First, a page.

Smith left McKean’s home in the early hours of Aug. 3, taking the QEW west — the opposite direction of his Mississauga home — for 15 to 20 minutes.

Just before 2 a.m., truck driver Joseph Grist spotted Smith’s pickup driving “erratically,” swerving from lane to lane without signaling. Grist said he was about to call the police to report an impaired driver when Smith rammed into the QEW guardrail near Burlington.

Baldwin lauded Grist for his “great attention and skill” in avoiding a collision between Smith’s truck and his nearly 19-tonne vehicle, which he brought to a stop only about 2 or 2.5 metres from Smith’s truck.

Grist — “understandably upset and frustrated” when Smith flashed his badge, Baldwin wrote — then called the OPP and stayed on scene to ensure the accident was reported; another driver pulled over following the crash, but left after Smith showed his badge.

Grist noticed the smell of alcohol on Smith’s breath, watched him stumble around the roadway, and heard the officer say he intended to call a towtruck. At one point, Smith got back into his truck, started it up, and then tried to drive away.

“The rims weren’t even on the vehicle anymore. He couldn’t go anywhere,” Grist testified in court.

OPP Const. David Vittie arrived on scene after 2 a.m., approached Smith’s pickup and noticed broken beer bottles in the truck. He saw beer dripping from the truck’s doors onto the highway.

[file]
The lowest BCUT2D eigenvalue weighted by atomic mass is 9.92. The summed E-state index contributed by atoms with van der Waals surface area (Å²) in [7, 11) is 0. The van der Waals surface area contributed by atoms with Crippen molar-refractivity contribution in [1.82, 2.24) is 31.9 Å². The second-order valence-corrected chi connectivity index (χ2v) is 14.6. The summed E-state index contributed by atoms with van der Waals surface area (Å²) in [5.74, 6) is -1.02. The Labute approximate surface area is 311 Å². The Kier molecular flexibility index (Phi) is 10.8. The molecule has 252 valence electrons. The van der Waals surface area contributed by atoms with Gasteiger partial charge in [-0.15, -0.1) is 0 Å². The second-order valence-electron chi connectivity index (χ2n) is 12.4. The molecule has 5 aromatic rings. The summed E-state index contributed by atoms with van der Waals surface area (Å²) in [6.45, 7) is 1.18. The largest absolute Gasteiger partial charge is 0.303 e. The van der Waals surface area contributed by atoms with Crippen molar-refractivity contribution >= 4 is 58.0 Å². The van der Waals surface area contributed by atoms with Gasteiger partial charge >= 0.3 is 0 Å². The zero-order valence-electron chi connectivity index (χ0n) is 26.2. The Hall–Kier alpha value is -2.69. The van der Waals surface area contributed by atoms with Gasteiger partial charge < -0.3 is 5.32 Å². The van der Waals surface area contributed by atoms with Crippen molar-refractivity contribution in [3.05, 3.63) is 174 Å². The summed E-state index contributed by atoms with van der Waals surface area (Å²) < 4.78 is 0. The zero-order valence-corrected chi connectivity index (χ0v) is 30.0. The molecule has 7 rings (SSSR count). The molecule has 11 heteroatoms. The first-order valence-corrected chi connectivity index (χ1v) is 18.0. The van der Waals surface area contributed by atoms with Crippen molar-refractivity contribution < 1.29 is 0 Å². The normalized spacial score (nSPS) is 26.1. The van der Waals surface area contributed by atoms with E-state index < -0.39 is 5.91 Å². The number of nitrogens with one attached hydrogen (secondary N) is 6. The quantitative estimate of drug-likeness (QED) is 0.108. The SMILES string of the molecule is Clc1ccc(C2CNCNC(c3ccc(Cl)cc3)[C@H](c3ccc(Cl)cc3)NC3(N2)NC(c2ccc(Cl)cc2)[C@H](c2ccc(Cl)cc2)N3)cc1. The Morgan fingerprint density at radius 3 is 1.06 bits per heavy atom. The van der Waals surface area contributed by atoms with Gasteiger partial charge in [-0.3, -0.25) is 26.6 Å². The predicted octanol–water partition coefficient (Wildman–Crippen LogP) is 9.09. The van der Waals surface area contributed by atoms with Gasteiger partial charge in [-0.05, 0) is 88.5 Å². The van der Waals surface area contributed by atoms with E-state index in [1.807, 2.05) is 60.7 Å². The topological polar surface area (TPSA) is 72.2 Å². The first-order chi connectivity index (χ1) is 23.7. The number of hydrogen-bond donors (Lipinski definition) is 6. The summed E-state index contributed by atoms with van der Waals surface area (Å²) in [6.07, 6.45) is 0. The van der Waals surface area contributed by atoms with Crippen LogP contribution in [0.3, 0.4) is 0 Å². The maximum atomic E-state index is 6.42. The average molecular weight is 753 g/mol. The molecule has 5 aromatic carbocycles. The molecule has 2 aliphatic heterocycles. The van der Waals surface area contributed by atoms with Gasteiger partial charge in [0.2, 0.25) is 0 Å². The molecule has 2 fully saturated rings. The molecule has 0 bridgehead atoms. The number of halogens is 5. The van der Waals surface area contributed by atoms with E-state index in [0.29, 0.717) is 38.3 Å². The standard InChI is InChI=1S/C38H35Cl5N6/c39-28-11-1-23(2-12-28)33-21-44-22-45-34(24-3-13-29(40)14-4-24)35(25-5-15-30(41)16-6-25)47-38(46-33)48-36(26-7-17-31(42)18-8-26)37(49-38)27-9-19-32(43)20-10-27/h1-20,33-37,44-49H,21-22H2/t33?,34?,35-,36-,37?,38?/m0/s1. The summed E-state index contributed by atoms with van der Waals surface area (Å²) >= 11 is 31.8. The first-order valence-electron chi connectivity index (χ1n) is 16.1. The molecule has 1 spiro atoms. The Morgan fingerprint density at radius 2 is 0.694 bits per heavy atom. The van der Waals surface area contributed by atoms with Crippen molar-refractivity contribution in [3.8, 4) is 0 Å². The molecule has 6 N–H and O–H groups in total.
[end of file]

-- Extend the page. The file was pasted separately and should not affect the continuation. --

“While I was speaking to him the male had a strong odour of an alcoholic beverage coming from his breath as he spoke,” Vittie testified.

Smith was arrested for impaired operation; an “over 80” charge — driving with a blood alcohol concentration over 80 mg per 100 ml of blood — was added later.

Vittie did not handcuff Smith when he arrested him, one of several “professional courtesies” Vittie extended to his fellow officer, including not placing him in a cell at the OPP detachment, court heard. Vittie also gave Smith a ride home at the end of the night, a rare move that saw him work two hours of overtime.

Sgt. Peter Leon, spokesperson for the OPP, said Vittie is currently on leave and “not available to respond.”

Baldwin said Vittie’s provision of professional courtesies came at the expense of doing his job. Vittie, who has over 20 years of police experience, did not properly document the conversation he had with Smith about his right to a lawyer, as required.